‘Twas the day after Christmas, when all through the house
Not a creature was stirring, not even a mouse.
The stockings were flung on the floor without care,
The tree, once so proud, now stood lifeless and bare.
Little Sue’s dolly was missing her head,
John’s truck had a wreck when the batteries went dead.
There were boxes and ribbons and wrappings galore,
Huge mountains of trash on the pine-needle floor,
And ma in her undies, and me in the buff
Had just settled down–we’d had quite enough!
I’d had too much eggnog and fruitcake with nuts
And the fudge Patty made felt like stone in my guts.
When out on the lawn there arose such a clatter,
I sprang from my bed to see what was the matter;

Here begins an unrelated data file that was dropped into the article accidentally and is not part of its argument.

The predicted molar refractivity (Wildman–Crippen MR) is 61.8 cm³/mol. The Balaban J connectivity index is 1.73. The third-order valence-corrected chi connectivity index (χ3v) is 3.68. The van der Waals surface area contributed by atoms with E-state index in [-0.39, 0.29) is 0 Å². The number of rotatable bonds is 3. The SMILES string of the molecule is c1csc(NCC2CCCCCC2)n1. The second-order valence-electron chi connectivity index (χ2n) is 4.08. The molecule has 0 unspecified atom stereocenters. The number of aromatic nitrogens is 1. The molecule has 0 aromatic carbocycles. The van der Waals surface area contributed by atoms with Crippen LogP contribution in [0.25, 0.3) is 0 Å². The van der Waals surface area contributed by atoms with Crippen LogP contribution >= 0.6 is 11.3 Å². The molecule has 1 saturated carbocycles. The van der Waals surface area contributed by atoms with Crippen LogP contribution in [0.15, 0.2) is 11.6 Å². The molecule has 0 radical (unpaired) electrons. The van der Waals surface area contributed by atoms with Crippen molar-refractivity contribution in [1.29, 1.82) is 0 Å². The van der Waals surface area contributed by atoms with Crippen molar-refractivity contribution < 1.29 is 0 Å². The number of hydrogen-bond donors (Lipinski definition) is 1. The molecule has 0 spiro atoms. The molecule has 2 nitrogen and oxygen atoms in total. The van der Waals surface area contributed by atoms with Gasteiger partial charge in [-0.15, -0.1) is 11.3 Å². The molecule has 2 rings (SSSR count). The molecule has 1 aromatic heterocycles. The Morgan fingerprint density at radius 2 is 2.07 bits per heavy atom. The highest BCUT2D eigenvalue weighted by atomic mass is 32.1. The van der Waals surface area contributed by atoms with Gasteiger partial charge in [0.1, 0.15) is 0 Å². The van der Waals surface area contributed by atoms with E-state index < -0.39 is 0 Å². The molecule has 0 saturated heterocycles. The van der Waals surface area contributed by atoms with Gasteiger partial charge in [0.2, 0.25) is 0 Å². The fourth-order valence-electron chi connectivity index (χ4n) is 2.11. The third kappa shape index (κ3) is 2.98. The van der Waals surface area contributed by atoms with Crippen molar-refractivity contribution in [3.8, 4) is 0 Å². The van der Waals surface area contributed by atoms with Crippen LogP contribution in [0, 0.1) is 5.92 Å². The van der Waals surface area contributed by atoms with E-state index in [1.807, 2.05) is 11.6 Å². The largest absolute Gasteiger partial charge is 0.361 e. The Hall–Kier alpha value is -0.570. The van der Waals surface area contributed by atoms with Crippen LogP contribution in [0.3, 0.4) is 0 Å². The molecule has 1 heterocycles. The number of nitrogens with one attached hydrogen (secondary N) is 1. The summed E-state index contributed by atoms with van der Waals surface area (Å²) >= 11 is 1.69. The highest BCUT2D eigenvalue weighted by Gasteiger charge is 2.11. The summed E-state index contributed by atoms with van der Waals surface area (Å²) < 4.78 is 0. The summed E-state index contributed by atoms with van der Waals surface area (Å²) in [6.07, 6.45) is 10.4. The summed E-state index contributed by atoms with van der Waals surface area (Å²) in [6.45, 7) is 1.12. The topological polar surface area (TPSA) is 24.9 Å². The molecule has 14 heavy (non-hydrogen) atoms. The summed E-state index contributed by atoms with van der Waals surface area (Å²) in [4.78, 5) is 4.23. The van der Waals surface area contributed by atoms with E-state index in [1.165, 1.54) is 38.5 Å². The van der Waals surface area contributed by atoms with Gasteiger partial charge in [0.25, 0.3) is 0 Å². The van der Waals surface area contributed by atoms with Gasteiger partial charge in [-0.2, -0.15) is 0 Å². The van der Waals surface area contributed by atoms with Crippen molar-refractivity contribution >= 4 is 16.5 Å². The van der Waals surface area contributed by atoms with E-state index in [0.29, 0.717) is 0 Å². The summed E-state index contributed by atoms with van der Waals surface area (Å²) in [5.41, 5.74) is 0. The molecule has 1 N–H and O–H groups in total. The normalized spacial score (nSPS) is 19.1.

Away to the window I managed to trudge,
Tore open the shutters, and threw up the fudge.
The moon on the crest of the new-fallen snow
Gave the luster of mid-day to objects below.
When, what did my wondering eyes behold then,
But a huge garbage truck and eight garbage men,
With a little old driver, so lively and quick,
I knew in a flash it was garbageman Nick.
He was covered with filth from his head to his foot,
And his clothes were all tarnished with ashes and soot.
A bundle of trash he had flung on his back,
And he looked like a hobo just toting his pack.
He spoke not a word, but went straight to his work–
Although when he saw me, he turned with a jerk,
And laying a finger aside of his nose,
He offered a gesture I cannot disclose.
He sprang to his truck, to his team gave a yell,
And away they all flew like a bat out of hell,
And there I stood naked, and framed by the sash,
With my gut full of pain and my house full of trash,
But I heard him exclaim as he drove out of sight,
“It’s last call for trash ‘fore we all go on strike!”